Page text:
The Biggest Lake Boeung Tumpun’s Impacts after Being Filled
Posted On : November, 10, 2015 | By សំឡេងទីក្រុង

Many lakes in Phnom Penh has been projected to be filled for the development, which is supposed by the government that they will provide many benefits to the city in term of social and economic improvement. A new major topic regarding Boeung Tumpun Lake, covering 2,600 hectares at southern part of the city, has been discussing among Phnom Penh dwellers about its negative impacts to the city, and the life of people living there.

Flooding during wet season will be getting worse after the lake is filled with the tons of sand because Boeung Tumpun is the large natural sewage and rainwater catchment. It is the useful reservoir to escape the rainwater from city. Relying only on the poor quality and insufficient sewer system existing will not be able to release the water to the natural river on time; thus, just a little rain still can cause some areas to be inundated. When the city is flooded, it will result in some social issues: road infrastructure degradation, lowering business activity, stress and annoyance and so forth.

Another main point is the fact that sewage will flow directly into the natural river without undergoing any treatment. Vegetation and the growth of morning glory and water mimosa provide high effectiveness in contaminant reduction from wastewater through its natural process. However, the sand has been pumped into the area and destroys this purification system day by day. Meanwhile, Cambodia is not able to create its own sewage treatment plant since it is high-cost. Hence, all wastewater will release to Tonle Bassac River and it will cause many harmful drawbacks to people downstream including human health, and ecological destruction.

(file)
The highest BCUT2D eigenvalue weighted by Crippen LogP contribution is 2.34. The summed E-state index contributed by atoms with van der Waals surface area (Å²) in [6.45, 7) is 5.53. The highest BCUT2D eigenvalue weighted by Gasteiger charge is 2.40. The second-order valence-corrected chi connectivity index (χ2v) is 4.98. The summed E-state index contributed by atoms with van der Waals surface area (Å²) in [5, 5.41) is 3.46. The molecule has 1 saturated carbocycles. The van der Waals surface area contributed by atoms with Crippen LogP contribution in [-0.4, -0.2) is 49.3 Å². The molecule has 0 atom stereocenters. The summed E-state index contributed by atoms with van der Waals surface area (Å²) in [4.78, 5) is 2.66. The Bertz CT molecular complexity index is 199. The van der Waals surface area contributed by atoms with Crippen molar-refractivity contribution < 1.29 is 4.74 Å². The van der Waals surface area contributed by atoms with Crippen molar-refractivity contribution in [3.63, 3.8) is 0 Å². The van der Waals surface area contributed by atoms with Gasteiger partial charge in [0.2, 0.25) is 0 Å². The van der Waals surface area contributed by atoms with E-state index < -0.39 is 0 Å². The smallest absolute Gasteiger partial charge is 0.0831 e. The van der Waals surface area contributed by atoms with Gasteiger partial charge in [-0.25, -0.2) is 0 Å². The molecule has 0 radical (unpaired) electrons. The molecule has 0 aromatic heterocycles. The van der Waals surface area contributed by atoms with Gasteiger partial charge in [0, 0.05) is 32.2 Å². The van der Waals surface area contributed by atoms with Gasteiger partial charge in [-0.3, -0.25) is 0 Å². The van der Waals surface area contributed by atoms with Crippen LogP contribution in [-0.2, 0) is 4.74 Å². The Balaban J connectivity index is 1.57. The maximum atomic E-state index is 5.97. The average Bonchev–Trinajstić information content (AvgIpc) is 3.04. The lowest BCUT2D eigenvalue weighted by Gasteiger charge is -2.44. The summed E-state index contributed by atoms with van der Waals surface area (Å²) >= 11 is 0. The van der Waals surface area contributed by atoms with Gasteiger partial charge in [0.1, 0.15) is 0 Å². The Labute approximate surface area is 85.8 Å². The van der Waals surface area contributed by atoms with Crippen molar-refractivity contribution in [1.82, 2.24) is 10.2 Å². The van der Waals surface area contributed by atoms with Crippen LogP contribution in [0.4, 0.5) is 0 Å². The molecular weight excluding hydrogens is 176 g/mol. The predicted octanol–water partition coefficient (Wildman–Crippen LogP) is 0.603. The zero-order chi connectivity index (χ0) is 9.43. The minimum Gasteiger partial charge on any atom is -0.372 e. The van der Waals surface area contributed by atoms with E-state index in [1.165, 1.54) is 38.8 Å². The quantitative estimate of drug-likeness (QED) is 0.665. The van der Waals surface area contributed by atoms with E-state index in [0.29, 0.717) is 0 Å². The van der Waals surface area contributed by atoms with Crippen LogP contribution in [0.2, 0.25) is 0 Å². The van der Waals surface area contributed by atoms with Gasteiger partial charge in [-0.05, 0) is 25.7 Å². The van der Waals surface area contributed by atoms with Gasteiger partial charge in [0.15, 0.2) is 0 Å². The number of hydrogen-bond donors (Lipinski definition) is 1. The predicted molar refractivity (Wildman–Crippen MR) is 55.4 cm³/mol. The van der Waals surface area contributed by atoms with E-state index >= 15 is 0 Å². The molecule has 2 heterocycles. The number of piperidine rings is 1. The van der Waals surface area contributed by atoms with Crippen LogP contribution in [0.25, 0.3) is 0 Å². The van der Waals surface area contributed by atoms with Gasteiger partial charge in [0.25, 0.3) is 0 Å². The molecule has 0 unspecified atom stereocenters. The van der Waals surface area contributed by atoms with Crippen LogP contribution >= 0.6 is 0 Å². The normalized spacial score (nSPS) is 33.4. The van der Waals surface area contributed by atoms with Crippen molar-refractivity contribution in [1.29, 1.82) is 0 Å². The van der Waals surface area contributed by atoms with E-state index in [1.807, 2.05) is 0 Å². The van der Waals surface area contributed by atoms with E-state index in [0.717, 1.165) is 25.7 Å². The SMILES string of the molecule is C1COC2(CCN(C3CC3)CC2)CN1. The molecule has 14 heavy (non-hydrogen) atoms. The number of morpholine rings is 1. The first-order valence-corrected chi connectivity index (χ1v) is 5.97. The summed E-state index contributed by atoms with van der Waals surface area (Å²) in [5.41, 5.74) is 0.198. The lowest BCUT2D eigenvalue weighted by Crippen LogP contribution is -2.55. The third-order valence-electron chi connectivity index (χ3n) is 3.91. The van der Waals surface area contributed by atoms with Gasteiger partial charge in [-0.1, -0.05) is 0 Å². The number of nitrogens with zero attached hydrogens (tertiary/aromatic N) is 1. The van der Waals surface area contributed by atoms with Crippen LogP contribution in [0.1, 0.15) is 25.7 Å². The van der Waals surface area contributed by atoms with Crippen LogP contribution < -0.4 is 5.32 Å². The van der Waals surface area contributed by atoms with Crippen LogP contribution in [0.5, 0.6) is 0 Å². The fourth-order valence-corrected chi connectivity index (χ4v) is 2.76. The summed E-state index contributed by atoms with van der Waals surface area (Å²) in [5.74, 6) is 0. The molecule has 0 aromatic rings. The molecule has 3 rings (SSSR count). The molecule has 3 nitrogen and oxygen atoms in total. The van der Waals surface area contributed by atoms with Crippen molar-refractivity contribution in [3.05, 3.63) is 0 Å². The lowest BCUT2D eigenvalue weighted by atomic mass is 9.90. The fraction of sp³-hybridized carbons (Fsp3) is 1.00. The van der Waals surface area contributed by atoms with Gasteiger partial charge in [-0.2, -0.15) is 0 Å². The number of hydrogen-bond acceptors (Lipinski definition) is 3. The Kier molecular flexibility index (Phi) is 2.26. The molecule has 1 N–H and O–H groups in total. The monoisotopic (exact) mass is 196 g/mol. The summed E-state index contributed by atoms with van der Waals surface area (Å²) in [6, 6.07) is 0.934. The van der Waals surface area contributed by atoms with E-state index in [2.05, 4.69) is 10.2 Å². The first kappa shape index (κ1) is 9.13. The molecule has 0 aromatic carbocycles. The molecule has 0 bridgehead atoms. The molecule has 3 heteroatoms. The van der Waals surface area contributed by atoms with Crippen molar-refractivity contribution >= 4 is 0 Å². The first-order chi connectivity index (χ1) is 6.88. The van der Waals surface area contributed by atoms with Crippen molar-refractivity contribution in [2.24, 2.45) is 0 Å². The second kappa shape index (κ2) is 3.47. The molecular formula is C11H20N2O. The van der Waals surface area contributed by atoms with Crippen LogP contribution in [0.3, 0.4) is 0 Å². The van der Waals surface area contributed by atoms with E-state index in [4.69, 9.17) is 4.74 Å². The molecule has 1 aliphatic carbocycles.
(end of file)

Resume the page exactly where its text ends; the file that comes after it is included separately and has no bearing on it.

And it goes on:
Last but not least, people living in Boeung Tumpun Lake will be relocated and obtained compensation in unsatisfied amount. According to the new initiative of city hall, residents of the lake need to buy their land back from the government with a lower price set by the government in order to receive the legal land title. Otherwise, they have to sell the land to the state. Nonetheless, if you look to other corner, this initiative is just a trick in the development form. Most residents live under poverty line and they can earn only 2.5$ daily in maximum, so how they can manage to afford the land. Next, they will be forced to leave, relocate and get the small-amount compensation. The residents’ fate might repeat the past experience of Boeung Kak Lake residents. At the end, they could be on the road for demonstration to fight for what is fair and acceptable for them.

To sum up, filling Boeung Tumpun Lake could possibly be resulted in city flooding, water pollution, and house tragedy of the lake residents. The government should take into account of these enormous impacts before starting any development project. Open and transparent discussion should be called on to ensure the sustainable development in the city.

 

Urban Voice Cambodia

Urban Voice Cambodia